If bigger was going to mean “better,” how come the Pac 12 men’s-basketball conference — seemingly for the first time since James Naismith multi-purposed peach baskets — has nary a team among the top 25 in either of the main national polls?
Actually, the absence of a league team from the elite 25 hasn’t lasted as long as it may seem. A little more than a year ago, both major polls listed no teams among what was then the Pac-10 the week of Dec. 27, 2010. After that the Washington Huskies started to surge, flirting with the nether regions of both the Associated Press Top 25 and the ESPN/USA Today Coaches Poll, with other league teams slipping in and out of the listings later during the 2010-’11 season.
But the last time a Pac-12 contingent was among the top 25 in either poll this season was the week of Nov. 28, when California was 23rd in one grid, 24th in the other. The Dawg dribblers crested at 28th and 29th in the respective polls of Nov. 14.
Now, at 3-1 in league play and 9-6 overall after Saturday’s 57-53 win at Utah, the Huskies still seem a serious win streak away from gaining any consensus toward top-25 consideration. Fortunately for the Dawgs, they play the next four on their home court, where they’re 9-1.
In slushy Salt Lake City, the sluggish Utes, now 4-11, represented the latest best chance for UW to bag its first road victory of the season. It didn’t come easy. The visitors repeatedly blew free throws late in the game until sophomore guard Terrence Ross sank a critical pair for the prohibitive four-point lead with just seconds remaining.
Emerging star guard Tony Wroten, the first Husky freshman to receive league player-of-the-week laurels since Spencer Hawes did it in 2006, had an off game scoring-wise, putting up just eight after averaging 17. Fans wonder whether Wroten will follow the one-and-done example of Hawes, who left UW after his freshman year and just now is becoming a major force for Philadelphia in the NBA.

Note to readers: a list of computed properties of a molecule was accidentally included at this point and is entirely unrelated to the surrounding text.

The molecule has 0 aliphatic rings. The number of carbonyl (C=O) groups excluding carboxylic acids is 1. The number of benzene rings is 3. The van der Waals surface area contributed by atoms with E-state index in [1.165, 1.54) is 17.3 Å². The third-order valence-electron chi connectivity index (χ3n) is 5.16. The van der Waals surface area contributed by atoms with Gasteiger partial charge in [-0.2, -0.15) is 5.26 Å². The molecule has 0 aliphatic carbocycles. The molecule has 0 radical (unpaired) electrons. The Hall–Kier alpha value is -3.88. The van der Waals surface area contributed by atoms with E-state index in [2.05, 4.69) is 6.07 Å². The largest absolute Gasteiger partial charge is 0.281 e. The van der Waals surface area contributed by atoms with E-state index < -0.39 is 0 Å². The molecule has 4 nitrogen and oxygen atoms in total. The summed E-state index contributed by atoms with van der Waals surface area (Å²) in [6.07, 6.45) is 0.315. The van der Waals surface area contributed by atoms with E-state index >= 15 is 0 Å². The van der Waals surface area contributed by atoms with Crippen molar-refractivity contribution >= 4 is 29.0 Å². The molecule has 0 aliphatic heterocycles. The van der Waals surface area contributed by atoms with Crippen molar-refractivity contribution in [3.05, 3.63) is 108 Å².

A loss to Utah seemed possible after the Dawgs limped along to just a two-point first-half lead on 32 percent shooting. They doubled the field-goal-completion percentage during the second half and would’ve won by double figures if their free-throw shooting had been better.
Losing to the Utes might have been season-crippling for a young Husky team still with plenty of opportunity to return to the NCAA tournament. Utah has been so ineffective in Pac-12 football and basketball (men’s and women’s) that it seems appropriate for the the school’s hoop teams to play home games at a place named for the traction-challenged GOP presidential candidate Jon Huntsman.
The better basketball entry has been Colorado, which dominated the Dawgs 87-69 Thursday in Boulder. The Buffaloes were within a home win against Washington State on Saturday of claiming the early lead in a Pac-10/12 once dominated by Arizona and UCLA.
Even Colorado's 71-60 triumph over Wazzu doesn't assure the Pac-12 of having a club vault into the nation’s top 25. Indeed, if a high-ranked men’s basketball team was what league officials were looking for when they expanded a year ago, for basketball purposes maybe they should’ve dubbed the league the Pac-13 by including Gonzaga: 25th in the AP poll as this is written
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